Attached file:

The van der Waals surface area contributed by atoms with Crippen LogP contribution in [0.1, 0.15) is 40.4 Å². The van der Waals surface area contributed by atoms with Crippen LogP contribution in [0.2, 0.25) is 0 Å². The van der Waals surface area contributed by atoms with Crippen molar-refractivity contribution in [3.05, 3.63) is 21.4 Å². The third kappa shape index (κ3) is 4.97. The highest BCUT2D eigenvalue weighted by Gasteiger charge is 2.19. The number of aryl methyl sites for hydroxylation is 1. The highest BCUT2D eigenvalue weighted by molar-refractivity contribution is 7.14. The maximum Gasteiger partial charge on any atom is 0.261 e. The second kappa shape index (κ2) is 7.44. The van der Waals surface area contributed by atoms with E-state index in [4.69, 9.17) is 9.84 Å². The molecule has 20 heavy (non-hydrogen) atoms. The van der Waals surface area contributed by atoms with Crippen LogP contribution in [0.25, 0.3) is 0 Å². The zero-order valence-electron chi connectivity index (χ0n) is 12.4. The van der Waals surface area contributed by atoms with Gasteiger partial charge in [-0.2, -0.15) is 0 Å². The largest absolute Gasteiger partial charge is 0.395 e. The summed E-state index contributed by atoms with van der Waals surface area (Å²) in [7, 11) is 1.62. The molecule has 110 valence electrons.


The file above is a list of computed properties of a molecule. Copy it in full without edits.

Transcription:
The van der Waals surface area contributed by atoms with Crippen LogP contribution in [0.1, 0.15) is 40.4 Å². The van der Waals surface area contributed by atoms with Crippen LogP contribution in [0.2, 0.25) is 0 Å². The van der Waals surface area contributed by atoms with Crippen molar-refractivity contribution in [3.05, 3.63) is 21.4 Å². The third kappa shape index (κ3) is 4.97. The highest BCUT2D eigenvalue weighted by Gasteiger charge is 2.19. The number of aryl methyl sites for hydroxylation is 1. The highest BCUT2D eigenvalue weighted by molar-refractivity contribution is 7.14. The maximum Gasteiger partial charge on any atom is 0.261 e. The second kappa shape index (κ2) is 7.44. The van der Waals surface area contributed by atoms with E-state index in [4.69, 9.17) is 9.84 Å². The molecule has 20 heavy (non-hydrogen) atoms. The van der Waals surface area contributed by atoms with Crippen LogP contribution in [0.25, 0.3) is 0 Å². The zero-order valence-electron chi connectivity index (χ0n) is 12.4. The van der Waals surface area contributed by atoms with Gasteiger partial charge in [-0.2, -0.15) is 0 Å². The largest absolute Gasteiger partial charge is 0.395 e. The summed E-state index contributed by atoms with van der Waals surface area (Å²) in [7, 11) is 1.62. The molecule has 110 valence electrons.